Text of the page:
Heartland partnered with the city of Howard to offer BigTop a special rate as they begin operations in the city.

Heavy users of electricity typically pay a separate demand charge to always have energy capacity available. The Energy ONE Incentive offers an energy only rate for the first few years of operation, to eliminate the uncertainty that comes with demand charges during a business’s start up period.

BigTop is the first crypto mining firm to which Heartland has offered the Energy ONE Incentive.

Reward vs. Risk

Fitch Ratings recently outlined some of the risks cryptocurrency mining poses to public power utilities, as detailed in article by APPA.

Fitch pointed out the energy intensiveness of crypto mining which can significantly increase a utility’s overall electric load. The rating agency noted that crypto mining operations are price-sensitive entities that may be scaled back if mining becomes uneconomical.

Utilities can limit their risk by working with miners up front to lay out terms of power procurement, necessary system upgrades and payment.

Heartland has worked with customers receiving inquiries from miners to mitigate the risk of welcoming a crypto mining firm to your community. While crypto mining firms don’t offer much in the way of new job creation, they can serve as a significant revenue source for the utility, if capacity is available.   

While the jury may still be out on whether cryptocurrency is the next internet, there is no doubt it is shaking things up. Heartland is happy to work with our customers to ensure the correct controls are in place if a crypto mining firm is interested in locating in your community.

Graff honored with Award of Excellence

When Adam Graff joined Heartland in 2008, he quickly immersed himself in Heartland’s power supply portfolio, helping to manage resources to best suit customers’ needs. This led to him quickly being named resource manager.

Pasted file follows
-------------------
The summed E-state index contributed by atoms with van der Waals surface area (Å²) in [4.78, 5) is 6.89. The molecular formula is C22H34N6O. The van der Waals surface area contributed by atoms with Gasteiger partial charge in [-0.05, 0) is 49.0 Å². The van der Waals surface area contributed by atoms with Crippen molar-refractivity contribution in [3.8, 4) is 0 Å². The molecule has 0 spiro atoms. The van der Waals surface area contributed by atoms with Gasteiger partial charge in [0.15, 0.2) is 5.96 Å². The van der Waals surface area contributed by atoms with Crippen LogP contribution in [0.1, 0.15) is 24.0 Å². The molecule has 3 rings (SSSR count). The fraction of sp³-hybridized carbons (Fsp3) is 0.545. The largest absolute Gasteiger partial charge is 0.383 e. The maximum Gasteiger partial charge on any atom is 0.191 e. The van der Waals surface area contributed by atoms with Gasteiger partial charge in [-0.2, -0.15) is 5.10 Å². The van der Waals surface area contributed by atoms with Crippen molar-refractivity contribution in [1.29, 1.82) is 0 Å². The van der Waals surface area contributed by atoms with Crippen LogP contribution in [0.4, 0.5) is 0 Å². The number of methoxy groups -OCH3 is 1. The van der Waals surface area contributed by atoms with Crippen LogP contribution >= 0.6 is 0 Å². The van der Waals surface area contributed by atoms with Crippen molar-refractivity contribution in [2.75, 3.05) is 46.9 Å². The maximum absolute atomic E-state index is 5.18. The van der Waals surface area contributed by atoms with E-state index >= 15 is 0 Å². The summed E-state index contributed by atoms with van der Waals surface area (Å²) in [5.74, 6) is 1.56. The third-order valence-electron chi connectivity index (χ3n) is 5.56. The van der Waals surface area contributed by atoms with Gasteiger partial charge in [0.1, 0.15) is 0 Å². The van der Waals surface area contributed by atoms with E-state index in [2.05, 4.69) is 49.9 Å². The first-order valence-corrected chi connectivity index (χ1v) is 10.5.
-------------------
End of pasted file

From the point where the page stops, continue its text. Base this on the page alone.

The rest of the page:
Today, Graff  serves as director of power supply for Heartland, where he is responsible for the company’s power supply portfolio with additional responsibilities including facility planning, integrated resource planning, system forecasts and more.

For the past ten years, Graff has also served as chair of Public Power Generation Agency’s Engineering and Operations Committee. PPGA is the interlocal agency established for the sole purpose of constructing and operating Whelan Energy Center Unit 2 (WEC 2), a major component of Heartland’s resource portfolio.

To celebrate his years of service and accomplishments on the committee, Graff was honored at Heartland’s recent Annual Meeting with an award of excellence.

Graff’s direction vital to operations

When Graff  began working at Heartland, WEC 2 was three years into design, development and construction. It became commercially operational in May of 2011. Shortly after, Graff took on the role of chair of the engineering and operations committee. As such, he plays a very significant role for PPGA and Heartland.

The 220 megawatt coal-fired generating plant is located in Hastings, Nebraska. As a participant of PPGA, Heartland owns a 36% entitlement share in the project. It serves as the largest generating resource in Heartland’s power supply portfolio, making up 53%.

Exterior of Whelan Energy Center
Whelan Energy Center Unit 2

WEC 2 was built for approximately $700 million and is utilized by five different utilities for reliable, baseload power. It also represents 46% of Heartland’s capacity and 35% of its energy portfolio. The success of the plant is directly linked to the success of Heartland and ultimately, Heartland’s customers.

As chair of the engineering and operations committee, Graff oversees all major operating decisions made at the plant and makes recommendations to the PPGA board. During his tenure, he successfully led the transition of the plant into the Southwest Power Pool, advised and navigated the project on many staffing changes, and consistently ensures sound budgets.

Currently he’s directing the project on environmental concerns regarding Whelan Energy Center Unit 1 that impact WEC 2.

“PPGA is lucky to have Graff in this role, as is Heartland,” said Heartland Chief Operations Officer Nate Jones. “His expertise fortifies our ability to provide reliable, safe power to our customers at the lowest cost possible.”